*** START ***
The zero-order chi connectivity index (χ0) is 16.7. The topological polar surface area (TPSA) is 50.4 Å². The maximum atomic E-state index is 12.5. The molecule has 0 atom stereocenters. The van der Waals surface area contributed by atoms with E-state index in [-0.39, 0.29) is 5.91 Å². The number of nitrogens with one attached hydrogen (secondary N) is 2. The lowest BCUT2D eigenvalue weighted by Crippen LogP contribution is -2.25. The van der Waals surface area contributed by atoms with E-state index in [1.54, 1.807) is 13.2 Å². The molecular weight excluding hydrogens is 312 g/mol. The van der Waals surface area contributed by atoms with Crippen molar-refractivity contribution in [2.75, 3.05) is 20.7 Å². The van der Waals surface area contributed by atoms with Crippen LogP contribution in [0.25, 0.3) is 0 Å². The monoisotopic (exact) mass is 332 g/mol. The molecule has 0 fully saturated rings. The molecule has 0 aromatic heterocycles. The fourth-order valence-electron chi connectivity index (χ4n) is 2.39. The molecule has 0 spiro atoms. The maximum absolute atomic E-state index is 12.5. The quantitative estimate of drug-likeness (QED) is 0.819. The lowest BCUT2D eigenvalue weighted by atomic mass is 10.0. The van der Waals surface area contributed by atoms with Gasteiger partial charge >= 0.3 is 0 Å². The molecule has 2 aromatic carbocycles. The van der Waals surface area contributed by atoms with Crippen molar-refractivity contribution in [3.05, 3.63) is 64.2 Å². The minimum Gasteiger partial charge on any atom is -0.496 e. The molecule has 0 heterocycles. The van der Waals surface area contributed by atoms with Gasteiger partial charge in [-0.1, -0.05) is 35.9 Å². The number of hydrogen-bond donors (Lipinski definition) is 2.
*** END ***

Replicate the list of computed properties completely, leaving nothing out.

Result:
The zero-order chi connectivity index (χ0) is 16.7. The topological polar surface area (TPSA) is 50.4 Å². The maximum atomic E-state index is 12.5. The molecule has 0 atom stereocenters. The van der Waals surface area contributed by atoms with E-state index in [-0.39, 0.29) is 5.91 Å². The number of nitrogens with one attached hydrogen (secondary N) is 2. The lowest BCUT2D eigenvalue weighted by Crippen LogP contribution is -2.25. The van der Waals surface area contributed by atoms with E-state index in [1.54, 1.807) is 13.2 Å². The molecular weight excluding hydrogens is 312 g/mol. The van der Waals surface area contributed by atoms with Crippen molar-refractivity contribution in [2.75, 3.05) is 20.7 Å². The van der Waals surface area contributed by atoms with Crippen LogP contribution in [0.25, 0.3) is 0 Å². The monoisotopic (exact) mass is 332 g/mol. The molecule has 0 fully saturated rings. The molecule has 0 aromatic heterocycles. The fourth-order valence-electron chi connectivity index (χ4n) is 2.39. The molecule has 0 spiro atoms. The maximum absolute atomic E-state index is 12.5. The quantitative estimate of drug-likeness (QED) is 0.819. The lowest BCUT2D eigenvalue weighted by atomic mass is 10.0. The van der Waals surface area contributed by atoms with Gasteiger partial charge >= 0.3 is 0 Å². The molecule has 2 aromatic carbocycles. The van der Waals surface area contributed by atoms with Crippen molar-refractivity contribution in [3.05, 3.63) is 64.2 Å². The minimum Gasteiger partial charge on any atom is -0.496 e. The molecule has 0 heterocycles. The van der Waals surface area contributed by atoms with Gasteiger partial charge in [-0.1, -0.05) is 35.9 Å². The number of hydrogen-bond donors (Lipinski definition) is 2.